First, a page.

121 Metatheorems of propositional logic Deduction Theorem: if and only if  |- (    ) if and only if  {  } |- . Equivalence Theorem: then  |- (    ) and  |- , then it is the case that  |-  . If some implication is entailed from set delta than the precedence of this formula added to delta entails the consequence of this implication We will show with examples that these theorems are truly useful in proofs

122 122 Without Proof Without Deduction Theorem Problem: {p  q, q  r} |- (p  r)?

123 123 Using Deduction Theorem Proof Using Deduction Theorem Problem: {p  q, q  r} |- (p  r)?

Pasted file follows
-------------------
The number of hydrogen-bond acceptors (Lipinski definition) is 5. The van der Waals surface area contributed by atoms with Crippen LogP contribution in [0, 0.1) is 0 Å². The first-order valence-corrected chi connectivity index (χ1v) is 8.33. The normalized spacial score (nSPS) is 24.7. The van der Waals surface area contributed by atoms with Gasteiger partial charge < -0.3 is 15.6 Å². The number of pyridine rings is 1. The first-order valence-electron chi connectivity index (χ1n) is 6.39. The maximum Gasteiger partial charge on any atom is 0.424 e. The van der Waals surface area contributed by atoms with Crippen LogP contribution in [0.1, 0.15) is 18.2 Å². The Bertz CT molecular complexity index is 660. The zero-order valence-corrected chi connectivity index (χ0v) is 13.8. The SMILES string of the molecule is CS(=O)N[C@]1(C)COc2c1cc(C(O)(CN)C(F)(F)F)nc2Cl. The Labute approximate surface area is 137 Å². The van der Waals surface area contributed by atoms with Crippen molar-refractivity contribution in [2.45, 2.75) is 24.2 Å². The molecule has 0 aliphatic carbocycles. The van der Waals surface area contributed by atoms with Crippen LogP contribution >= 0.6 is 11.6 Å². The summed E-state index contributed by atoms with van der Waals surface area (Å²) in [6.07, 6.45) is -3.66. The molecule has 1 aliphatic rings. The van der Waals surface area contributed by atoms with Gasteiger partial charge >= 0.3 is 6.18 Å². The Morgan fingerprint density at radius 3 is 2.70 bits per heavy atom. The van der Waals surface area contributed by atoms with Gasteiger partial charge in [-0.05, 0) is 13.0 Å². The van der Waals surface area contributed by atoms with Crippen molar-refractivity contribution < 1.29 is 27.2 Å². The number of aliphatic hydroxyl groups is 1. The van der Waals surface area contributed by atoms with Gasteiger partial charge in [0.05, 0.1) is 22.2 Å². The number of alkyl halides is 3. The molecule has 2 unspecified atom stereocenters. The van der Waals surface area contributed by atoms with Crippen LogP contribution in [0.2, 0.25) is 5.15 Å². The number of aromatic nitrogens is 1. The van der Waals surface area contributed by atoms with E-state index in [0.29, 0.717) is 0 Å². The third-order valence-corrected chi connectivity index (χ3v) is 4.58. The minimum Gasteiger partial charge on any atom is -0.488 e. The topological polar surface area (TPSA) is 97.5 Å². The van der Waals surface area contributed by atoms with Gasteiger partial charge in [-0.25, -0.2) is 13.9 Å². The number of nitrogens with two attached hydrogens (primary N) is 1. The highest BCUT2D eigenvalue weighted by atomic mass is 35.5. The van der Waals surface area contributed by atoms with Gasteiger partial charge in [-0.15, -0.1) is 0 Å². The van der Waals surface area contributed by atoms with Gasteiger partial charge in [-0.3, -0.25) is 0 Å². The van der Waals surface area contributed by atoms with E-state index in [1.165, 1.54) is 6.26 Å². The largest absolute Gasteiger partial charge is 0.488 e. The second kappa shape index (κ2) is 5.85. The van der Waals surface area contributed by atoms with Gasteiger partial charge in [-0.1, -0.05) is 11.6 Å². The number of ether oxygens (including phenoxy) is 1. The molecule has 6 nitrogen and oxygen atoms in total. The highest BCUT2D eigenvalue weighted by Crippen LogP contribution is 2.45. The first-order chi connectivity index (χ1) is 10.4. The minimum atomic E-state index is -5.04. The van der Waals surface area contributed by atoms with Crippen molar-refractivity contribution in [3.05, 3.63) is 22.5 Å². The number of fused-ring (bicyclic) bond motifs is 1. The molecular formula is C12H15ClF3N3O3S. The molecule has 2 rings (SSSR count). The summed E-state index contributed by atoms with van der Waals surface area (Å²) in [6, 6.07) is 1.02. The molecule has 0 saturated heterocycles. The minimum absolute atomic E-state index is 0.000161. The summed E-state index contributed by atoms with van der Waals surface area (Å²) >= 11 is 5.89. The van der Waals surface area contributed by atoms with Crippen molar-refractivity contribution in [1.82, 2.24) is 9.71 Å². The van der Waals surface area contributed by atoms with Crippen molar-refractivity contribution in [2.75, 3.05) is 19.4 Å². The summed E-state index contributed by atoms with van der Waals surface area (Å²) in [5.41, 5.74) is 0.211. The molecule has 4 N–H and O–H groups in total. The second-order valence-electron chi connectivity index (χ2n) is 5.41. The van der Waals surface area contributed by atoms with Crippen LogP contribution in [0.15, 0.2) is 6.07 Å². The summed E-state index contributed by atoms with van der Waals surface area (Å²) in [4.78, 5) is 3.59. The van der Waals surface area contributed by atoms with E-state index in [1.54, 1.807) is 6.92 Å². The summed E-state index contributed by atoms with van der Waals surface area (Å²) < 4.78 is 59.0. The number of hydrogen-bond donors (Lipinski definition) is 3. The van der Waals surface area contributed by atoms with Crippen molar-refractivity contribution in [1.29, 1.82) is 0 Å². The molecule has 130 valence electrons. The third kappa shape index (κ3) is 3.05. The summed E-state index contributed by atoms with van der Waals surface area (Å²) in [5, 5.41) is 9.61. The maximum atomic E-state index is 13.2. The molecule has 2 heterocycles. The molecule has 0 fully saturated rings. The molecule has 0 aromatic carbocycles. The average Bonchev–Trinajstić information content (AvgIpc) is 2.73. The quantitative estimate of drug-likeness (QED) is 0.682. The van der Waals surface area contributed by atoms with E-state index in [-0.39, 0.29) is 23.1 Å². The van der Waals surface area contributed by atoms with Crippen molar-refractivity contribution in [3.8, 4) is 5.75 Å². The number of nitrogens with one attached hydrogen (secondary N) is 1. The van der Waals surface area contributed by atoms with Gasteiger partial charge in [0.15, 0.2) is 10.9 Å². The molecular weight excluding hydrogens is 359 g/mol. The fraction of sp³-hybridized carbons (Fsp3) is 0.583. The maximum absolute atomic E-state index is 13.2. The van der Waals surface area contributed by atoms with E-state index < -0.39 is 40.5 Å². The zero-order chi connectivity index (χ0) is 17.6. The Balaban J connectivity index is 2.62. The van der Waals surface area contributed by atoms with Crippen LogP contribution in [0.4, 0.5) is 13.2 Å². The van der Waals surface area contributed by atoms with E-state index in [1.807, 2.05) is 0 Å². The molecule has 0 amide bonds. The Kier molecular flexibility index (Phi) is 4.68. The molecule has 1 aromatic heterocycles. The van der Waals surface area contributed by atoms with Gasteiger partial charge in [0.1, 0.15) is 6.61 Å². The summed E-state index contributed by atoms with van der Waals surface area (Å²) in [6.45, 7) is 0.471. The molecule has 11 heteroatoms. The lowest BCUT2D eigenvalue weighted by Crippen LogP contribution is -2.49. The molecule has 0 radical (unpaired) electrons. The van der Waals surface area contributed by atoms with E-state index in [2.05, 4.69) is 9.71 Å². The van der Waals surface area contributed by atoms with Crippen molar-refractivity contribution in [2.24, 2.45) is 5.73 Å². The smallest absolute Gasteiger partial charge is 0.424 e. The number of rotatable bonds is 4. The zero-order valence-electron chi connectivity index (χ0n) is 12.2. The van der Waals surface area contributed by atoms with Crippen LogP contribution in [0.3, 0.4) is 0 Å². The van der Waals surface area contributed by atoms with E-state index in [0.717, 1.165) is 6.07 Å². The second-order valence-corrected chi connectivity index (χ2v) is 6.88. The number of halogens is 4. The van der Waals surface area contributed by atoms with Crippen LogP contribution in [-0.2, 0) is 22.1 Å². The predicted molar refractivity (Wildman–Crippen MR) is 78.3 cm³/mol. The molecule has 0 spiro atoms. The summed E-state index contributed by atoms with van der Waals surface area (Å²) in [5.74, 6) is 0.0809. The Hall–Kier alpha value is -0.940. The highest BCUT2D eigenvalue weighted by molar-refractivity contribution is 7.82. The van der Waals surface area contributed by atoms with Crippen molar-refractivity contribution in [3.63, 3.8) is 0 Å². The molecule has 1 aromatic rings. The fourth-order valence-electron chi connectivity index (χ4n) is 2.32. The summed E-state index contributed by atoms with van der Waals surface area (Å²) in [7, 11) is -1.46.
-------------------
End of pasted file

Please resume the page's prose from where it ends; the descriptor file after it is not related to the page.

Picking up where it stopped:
124 No TA in this class, you have to learn these rules to be able to deeply understand more advanced topics ;-) TA Appeasement Rules ;-) 1.When we ask you to show that something is true, you may use metatheorems. to give a formal proof 2.When we ask you to give a formal proof, it means you should write out the entire proof. no others 3.When we ask you to give a formal proof using certain rules of inference or axiom schemata, it means you should do so using only those rules of inference and axiom schemata and no others.

125 Summary on Propositional Syntax: formula, atomic formula, literal, clause Semantics: truth value, assignment, interpretation Formula satisfied by an interpretation Logical implication, entailment Satisfiability, validity, tautology, logical equivalence Deduction theorem, Contraposition Theorem Conjunctive normal form, Disjunctive Normal form, Horn form